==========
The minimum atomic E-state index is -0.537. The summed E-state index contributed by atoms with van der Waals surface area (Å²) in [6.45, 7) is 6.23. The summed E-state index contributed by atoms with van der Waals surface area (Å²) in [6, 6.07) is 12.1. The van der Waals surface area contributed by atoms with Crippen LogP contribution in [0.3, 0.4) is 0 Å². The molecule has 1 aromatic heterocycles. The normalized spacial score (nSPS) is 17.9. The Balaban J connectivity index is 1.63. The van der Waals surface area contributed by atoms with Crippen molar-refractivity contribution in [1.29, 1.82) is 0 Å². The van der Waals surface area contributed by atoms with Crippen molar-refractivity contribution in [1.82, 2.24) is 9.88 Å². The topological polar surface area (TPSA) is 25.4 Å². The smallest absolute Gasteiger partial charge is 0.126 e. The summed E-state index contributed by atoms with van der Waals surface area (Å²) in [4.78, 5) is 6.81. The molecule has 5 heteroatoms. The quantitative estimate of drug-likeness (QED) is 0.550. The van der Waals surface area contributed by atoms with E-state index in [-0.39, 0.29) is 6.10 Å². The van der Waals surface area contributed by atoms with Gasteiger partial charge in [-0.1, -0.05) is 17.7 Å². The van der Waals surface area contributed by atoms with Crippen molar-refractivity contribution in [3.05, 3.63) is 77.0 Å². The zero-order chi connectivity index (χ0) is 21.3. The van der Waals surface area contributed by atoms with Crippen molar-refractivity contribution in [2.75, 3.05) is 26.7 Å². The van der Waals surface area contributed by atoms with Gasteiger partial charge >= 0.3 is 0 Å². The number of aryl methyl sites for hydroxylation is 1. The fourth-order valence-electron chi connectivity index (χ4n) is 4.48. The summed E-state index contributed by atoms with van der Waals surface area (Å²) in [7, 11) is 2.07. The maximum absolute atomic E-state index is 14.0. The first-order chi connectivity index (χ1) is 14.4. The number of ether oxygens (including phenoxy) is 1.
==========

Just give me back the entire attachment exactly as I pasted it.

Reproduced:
The minimum atomic E-state index is -0.537. The summed E-state index contributed by atoms with van der Waals surface area (Å²) in [6.45, 7) is 6.23. The summed E-state index contributed by atoms with van der Waals surface area (Å²) in [6, 6.07) is 12.1. The van der Waals surface area contributed by atoms with Crippen LogP contribution in [0.3, 0.4) is 0 Å². The molecule has 1 aromatic heterocycles. The normalized spacial score (nSPS) is 17.9. The Balaban J connectivity index is 1.63. The van der Waals surface area contributed by atoms with Crippen molar-refractivity contribution in [1.29, 1.82) is 0 Å². The van der Waals surface area contributed by atoms with Crippen molar-refractivity contribution in [1.82, 2.24) is 9.88 Å². The topological polar surface area (TPSA) is 25.4 Å². The smallest absolute Gasteiger partial charge is 0.126 e. The summed E-state index contributed by atoms with van der Waals surface area (Å²) in [4.78, 5) is 6.81. The molecule has 5 heteroatoms. The quantitative estimate of drug-likeness (QED) is 0.550. The van der Waals surface area contributed by atoms with E-state index in [-0.39, 0.29) is 6.10 Å². The van der Waals surface area contributed by atoms with Gasteiger partial charge in [-0.1, -0.05) is 17.7 Å². The van der Waals surface area contributed by atoms with Crippen molar-refractivity contribution in [3.05, 3.63) is 77.0 Å². The zero-order chi connectivity index (χ0) is 21.3. The van der Waals surface area contributed by atoms with Crippen molar-refractivity contribution in [2.75, 3.05) is 26.7 Å². The van der Waals surface area contributed by atoms with Gasteiger partial charge >= 0.3 is 0 Å². The number of aryl methyl sites for hydroxylation is 1. The fourth-order valence-electron chi connectivity index (χ4n) is 4.48. The summed E-state index contributed by atoms with van der Waals surface area (Å²) in [7, 11) is 2.07. The maximum absolute atomic E-state index is 14.0. The first-order chi connectivity index (χ1) is 14.4. The number of ether oxygens (including phenoxy) is 1.